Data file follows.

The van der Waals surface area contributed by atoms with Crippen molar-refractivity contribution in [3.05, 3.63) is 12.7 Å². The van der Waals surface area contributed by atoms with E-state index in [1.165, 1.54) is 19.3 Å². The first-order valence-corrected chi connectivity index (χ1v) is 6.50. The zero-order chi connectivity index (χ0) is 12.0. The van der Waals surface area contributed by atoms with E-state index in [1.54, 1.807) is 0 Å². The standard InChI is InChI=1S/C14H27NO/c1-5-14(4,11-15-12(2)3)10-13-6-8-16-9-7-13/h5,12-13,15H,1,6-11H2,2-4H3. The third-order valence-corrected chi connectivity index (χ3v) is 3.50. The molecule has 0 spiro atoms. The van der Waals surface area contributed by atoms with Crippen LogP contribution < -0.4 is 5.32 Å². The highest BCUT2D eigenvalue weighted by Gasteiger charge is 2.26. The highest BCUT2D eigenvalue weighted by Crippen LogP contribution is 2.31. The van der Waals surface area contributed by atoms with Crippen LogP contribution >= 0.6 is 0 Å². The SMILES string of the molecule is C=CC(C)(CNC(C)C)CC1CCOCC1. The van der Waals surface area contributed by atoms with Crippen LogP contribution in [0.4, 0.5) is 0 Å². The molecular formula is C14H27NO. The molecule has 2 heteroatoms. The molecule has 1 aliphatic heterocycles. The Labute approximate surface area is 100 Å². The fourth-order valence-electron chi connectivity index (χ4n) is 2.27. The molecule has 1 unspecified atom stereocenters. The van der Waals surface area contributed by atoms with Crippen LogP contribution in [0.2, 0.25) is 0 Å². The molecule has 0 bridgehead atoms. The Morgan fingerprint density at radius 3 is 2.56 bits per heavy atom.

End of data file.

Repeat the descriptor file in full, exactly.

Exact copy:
The van der Waals surface area contributed by atoms with Crippen molar-refractivity contribution in [3.05, 3.63) is 12.7 Å². The van der Waals surface area contributed by atoms with E-state index in [1.165, 1.54) is 19.3 Å². The first-order valence-corrected chi connectivity index (χ1v) is 6.50. The zero-order chi connectivity index (χ0) is 12.0. The van der Waals surface area contributed by atoms with E-state index in [1.54, 1.807) is 0 Å². The standard InChI is InChI=1S/C14H27NO/c1-5-14(4,11-15-12(2)3)10-13-6-8-16-9-7-13/h5,12-13,15H,1,6-11H2,2-4H3. The third-order valence-corrected chi connectivity index (χ3v) is 3.50. The molecule has 0 spiro atoms. The van der Waals surface area contributed by atoms with Crippen LogP contribution < -0.4 is 5.32 Å². The highest BCUT2D eigenvalue weighted by Gasteiger charge is 2.26. The highest BCUT2D eigenvalue weighted by Crippen LogP contribution is 2.31. The van der Waals surface area contributed by atoms with Crippen LogP contribution >= 0.6 is 0 Å². The SMILES string of the molecule is C=CC(C)(CNC(C)C)CC1CCOCC1. The van der Waals surface area contributed by atoms with Crippen LogP contribution in [0.4, 0.5) is 0 Å². The molecular formula is C14H27NO. The molecule has 2 heteroatoms. The molecule has 1 aliphatic heterocycles. The Labute approximate surface area is 100 Å². The fourth-order valence-electron chi connectivity index (χ4n) is 2.27. The molecule has 1 unspecified atom stereocenters. The van der Waals surface area contributed by atoms with Crippen LogP contribution in [0.2, 0.25) is 0 Å². The molecule has 0 bridgehead atoms. The Morgan fingerprint density at radius 3 is 2.56 bits per heavy atom.